When burning three hours and 3,000 calories hiking to the top of a 10,000-foot peak for a big buck, you need to arrive prepared for whatever Mother Nature might throw at you. If you’re not, you might be risking your hunt, or even your life. A good layering system is the key component to staying safe and comfortable in the backcountry during the unpredictable fall months.
Layering is the method by which you use various layers of clothing to regulate your body’s core temperature and manage the moisture your body creates during physical exertion. In a nutshell, it’s all about temperature, moisture and weight management.
When planning for my hunts, I have been using a six-layer clothing system for my upper torso or "core” and a fourlayer system for my lower body. Different combinations of these basic layers will accommodate all of my hunting needs from August into December.
The six critical layers for my core are categorized as follows: the "againstthe- skin layer”, the "base layer”, the "intermediate layer”, the "universal layer”, the "insulating layer”, and the ever-important "protective layer.” The four layers for my lower body are: the "against-the-skin layer”, the "base layer”, the "universal layer” and the "protective layer.” We can drop out the "insulating” layer for our lower extremities because the human body doesn’t lose as much heat through the legs as it does through the upper torso. Keep in mind, if you’re sitting in one spot for several hours you might want to incorporate an ultrainsulating layer on your lower half.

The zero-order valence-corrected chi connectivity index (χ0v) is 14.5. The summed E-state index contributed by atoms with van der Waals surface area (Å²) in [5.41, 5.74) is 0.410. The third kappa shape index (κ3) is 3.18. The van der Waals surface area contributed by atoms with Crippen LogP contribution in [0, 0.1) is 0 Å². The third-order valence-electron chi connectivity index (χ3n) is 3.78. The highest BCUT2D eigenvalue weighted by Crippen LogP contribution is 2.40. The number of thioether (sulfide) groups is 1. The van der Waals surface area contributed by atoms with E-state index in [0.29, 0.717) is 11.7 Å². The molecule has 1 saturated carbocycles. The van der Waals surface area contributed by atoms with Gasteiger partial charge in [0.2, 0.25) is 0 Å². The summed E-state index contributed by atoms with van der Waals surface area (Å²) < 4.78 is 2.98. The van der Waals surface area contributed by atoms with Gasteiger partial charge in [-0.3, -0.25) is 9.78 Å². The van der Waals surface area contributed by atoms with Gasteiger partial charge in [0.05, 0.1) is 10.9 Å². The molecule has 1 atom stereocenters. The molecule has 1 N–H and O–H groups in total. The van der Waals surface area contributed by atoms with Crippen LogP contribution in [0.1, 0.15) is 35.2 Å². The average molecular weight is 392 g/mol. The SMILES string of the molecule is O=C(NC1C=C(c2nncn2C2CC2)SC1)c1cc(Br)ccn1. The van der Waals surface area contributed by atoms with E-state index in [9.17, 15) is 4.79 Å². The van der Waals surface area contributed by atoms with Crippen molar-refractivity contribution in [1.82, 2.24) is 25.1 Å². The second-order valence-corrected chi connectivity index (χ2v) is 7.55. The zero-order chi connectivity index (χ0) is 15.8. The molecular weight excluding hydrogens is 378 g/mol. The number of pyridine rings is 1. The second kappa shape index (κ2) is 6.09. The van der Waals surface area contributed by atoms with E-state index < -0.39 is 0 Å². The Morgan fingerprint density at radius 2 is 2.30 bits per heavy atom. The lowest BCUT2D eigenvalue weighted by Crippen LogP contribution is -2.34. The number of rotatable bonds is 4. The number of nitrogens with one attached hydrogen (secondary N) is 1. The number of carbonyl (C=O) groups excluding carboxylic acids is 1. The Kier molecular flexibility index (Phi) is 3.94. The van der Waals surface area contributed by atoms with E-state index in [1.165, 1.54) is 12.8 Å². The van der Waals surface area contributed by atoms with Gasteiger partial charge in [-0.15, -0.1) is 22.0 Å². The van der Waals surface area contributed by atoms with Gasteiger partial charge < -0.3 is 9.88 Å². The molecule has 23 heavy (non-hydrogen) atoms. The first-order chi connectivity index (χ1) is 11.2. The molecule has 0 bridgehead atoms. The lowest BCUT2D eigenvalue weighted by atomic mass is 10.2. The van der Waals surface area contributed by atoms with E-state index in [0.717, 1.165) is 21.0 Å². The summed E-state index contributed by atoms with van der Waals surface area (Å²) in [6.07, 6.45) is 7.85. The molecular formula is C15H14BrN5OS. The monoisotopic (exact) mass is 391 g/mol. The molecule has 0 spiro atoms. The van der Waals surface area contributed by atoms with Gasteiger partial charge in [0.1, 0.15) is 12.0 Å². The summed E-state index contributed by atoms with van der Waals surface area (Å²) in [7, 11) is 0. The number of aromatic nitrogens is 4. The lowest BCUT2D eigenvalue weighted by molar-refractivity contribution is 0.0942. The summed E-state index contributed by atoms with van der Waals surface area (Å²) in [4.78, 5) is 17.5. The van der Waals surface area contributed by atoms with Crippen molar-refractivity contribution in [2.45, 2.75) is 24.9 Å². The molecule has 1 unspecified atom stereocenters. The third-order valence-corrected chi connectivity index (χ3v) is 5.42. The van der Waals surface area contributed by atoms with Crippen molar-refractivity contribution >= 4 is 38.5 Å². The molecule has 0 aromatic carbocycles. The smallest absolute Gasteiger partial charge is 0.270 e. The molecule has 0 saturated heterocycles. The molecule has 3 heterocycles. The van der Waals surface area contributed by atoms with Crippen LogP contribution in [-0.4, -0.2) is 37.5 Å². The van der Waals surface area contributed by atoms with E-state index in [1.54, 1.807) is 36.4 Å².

1) The Against-the-Skin Layer (top and bottom)- The "against-the-skin layer” is probably the most simple and straight forward of the layers. It consists of your underwear. In the old days, we were pretty much stuck with cotton as our only option for this layer, but thanks to companies like First Lite, we now have better options. I prefer the First Lite merino wool t-shirt and a pair of the First Lite Red Desert merino wool briefs. This layer needs to be comfortable, moisture wicking, and odor resistant. Nothing seems to do all of this like merino wool does.